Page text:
Late last year, there was an article published in the Seattle-based online news forum Crosscut that provided a good history of how ADUs came into the zoning of may cities across the country, including Seattle. It also examines the role of individual cities in determining land use "regulations, conditions, procedures, and limitations" for ADUs as specified by Washington's Growth Management Act of 1994:
"The City Council will be more subject to court scrutiny if it ventures over the line into politically-driven, arbitrary limits to the cottage permit pipeline (such as the currently proposed 50 DADUs per year). The same would be true if Seattle emulates some other cities by enacting hoop-jumping ordinance provisions that — permitted in theory but impossible to build in practice."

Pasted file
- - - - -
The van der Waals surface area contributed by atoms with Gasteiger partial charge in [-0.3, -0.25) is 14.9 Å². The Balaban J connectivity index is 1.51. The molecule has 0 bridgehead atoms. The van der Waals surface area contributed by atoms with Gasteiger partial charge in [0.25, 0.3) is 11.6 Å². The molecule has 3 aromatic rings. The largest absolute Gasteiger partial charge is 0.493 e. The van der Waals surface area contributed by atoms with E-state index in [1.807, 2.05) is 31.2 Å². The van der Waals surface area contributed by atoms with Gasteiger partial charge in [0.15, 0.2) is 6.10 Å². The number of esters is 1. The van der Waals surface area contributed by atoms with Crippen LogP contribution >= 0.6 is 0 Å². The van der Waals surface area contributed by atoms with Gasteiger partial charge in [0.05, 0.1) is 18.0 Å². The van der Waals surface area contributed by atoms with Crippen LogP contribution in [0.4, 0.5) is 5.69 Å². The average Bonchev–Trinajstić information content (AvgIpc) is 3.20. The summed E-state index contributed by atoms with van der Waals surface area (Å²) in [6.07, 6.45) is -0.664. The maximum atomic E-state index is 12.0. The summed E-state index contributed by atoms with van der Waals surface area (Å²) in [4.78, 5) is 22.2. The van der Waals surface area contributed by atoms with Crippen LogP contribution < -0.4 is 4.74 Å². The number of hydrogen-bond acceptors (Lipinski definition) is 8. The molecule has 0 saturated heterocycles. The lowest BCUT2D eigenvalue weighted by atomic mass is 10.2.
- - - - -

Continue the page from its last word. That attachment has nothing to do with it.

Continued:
Even though the 50 DADUs a year limit did not pass, this is still a great article, as it raises the point that regulations that can unnecessarily limit the success of ADUs are in the control of local municipalities, and we should be careful to watch out for when they appear.
Accessory Dwelling Units (ADUs) are an affordable type of infill housing. They are small, include a bedroom, kitchen and bathroom, and can be either attached or detached from the main house on the property.